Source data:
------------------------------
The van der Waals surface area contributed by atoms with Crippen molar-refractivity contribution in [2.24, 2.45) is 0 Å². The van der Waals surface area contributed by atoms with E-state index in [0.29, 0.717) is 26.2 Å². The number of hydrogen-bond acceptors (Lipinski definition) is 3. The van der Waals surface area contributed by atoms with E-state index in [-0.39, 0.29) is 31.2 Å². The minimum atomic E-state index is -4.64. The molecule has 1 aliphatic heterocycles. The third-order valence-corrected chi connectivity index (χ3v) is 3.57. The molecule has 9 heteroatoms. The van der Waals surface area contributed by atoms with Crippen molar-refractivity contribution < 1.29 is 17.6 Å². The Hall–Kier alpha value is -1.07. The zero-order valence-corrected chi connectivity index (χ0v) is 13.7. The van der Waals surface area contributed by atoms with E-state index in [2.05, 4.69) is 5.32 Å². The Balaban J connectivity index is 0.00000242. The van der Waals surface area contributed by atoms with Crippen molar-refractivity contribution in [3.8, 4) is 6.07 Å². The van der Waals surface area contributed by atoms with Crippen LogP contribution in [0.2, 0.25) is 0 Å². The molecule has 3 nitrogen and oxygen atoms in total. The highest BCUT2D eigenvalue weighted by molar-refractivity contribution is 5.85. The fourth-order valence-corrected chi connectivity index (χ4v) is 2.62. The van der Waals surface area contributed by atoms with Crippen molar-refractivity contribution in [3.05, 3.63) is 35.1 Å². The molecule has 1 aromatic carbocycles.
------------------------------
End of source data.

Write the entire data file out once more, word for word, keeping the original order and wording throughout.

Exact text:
The van der Waals surface area contributed by atoms with Crippen molar-refractivity contribution in [2.24, 2.45) is 0 Å². The van der Waals surface area contributed by atoms with E-state index in [0.29, 0.717) is 26.2 Å². The number of hydrogen-bond acceptors (Lipinski definition) is 3. The van der Waals surface area contributed by atoms with E-state index in [-0.39, 0.29) is 31.2 Å². The minimum atomic E-state index is -4.64. The molecule has 1 aliphatic heterocycles. The third-order valence-corrected chi connectivity index (χ3v) is 3.57. The molecule has 9 heteroatoms. The van der Waals surface area contributed by atoms with Crippen molar-refractivity contribution < 1.29 is 17.6 Å². The Hall–Kier alpha value is -1.07. The zero-order valence-corrected chi connectivity index (χ0v) is 13.7. The van der Waals surface area contributed by atoms with E-state index in [2.05, 4.69) is 5.32 Å². The Balaban J connectivity index is 0.00000242. The van der Waals surface area contributed by atoms with Crippen molar-refractivity contribution in [3.8, 4) is 6.07 Å². The van der Waals surface area contributed by atoms with Crippen LogP contribution in [0.2, 0.25) is 0 Å². The molecule has 3 nitrogen and oxygen atoms in total. The highest BCUT2D eigenvalue weighted by molar-refractivity contribution is 5.85. The fourth-order valence-corrected chi connectivity index (χ4v) is 2.62. The van der Waals surface area contributed by atoms with Crippen molar-refractivity contribution in [3.05, 3.63) is 35.1 Å². The molecule has 1 aromatic carbocycles.